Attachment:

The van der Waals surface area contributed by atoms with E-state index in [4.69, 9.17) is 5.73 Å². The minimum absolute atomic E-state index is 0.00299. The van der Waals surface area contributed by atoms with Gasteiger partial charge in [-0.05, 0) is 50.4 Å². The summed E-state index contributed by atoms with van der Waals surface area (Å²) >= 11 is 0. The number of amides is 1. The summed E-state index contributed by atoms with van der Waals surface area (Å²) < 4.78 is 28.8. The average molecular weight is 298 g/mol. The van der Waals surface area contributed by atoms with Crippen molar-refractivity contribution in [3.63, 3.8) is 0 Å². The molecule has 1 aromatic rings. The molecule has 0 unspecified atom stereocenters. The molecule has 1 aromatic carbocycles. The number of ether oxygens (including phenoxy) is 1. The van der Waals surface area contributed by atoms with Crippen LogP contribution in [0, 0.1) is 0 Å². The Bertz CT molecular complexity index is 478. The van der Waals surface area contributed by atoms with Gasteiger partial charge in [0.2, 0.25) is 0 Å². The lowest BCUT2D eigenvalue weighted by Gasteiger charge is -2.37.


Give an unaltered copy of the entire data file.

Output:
The van der Waals surface area contributed by atoms with E-state index in [4.69, 9.17) is 5.73 Å². The minimum absolute atomic E-state index is 0.00299. The van der Waals surface area contributed by atoms with Gasteiger partial charge in [-0.05, 0) is 50.4 Å². The summed E-state index contributed by atoms with van der Waals surface area (Å²) >= 11 is 0. The number of amides is 1. The summed E-state index contributed by atoms with van der Waals surface area (Å²) < 4.78 is 28.8. The average molecular weight is 298 g/mol. The van der Waals surface area contributed by atoms with Crippen molar-refractivity contribution in [3.63, 3.8) is 0 Å². The molecule has 1 aromatic rings. The molecule has 0 unspecified atom stereocenters. The molecule has 1 aromatic carbocycles. The number of ether oxygens (including phenoxy) is 1. The van der Waals surface area contributed by atoms with Crippen LogP contribution in [0, 0.1) is 0 Å². The Bertz CT molecular complexity index is 478. The van der Waals surface area contributed by atoms with Gasteiger partial charge in [0.2, 0.25) is 0 Å². The lowest BCUT2D eigenvalue weighted by Gasteiger charge is -2.37.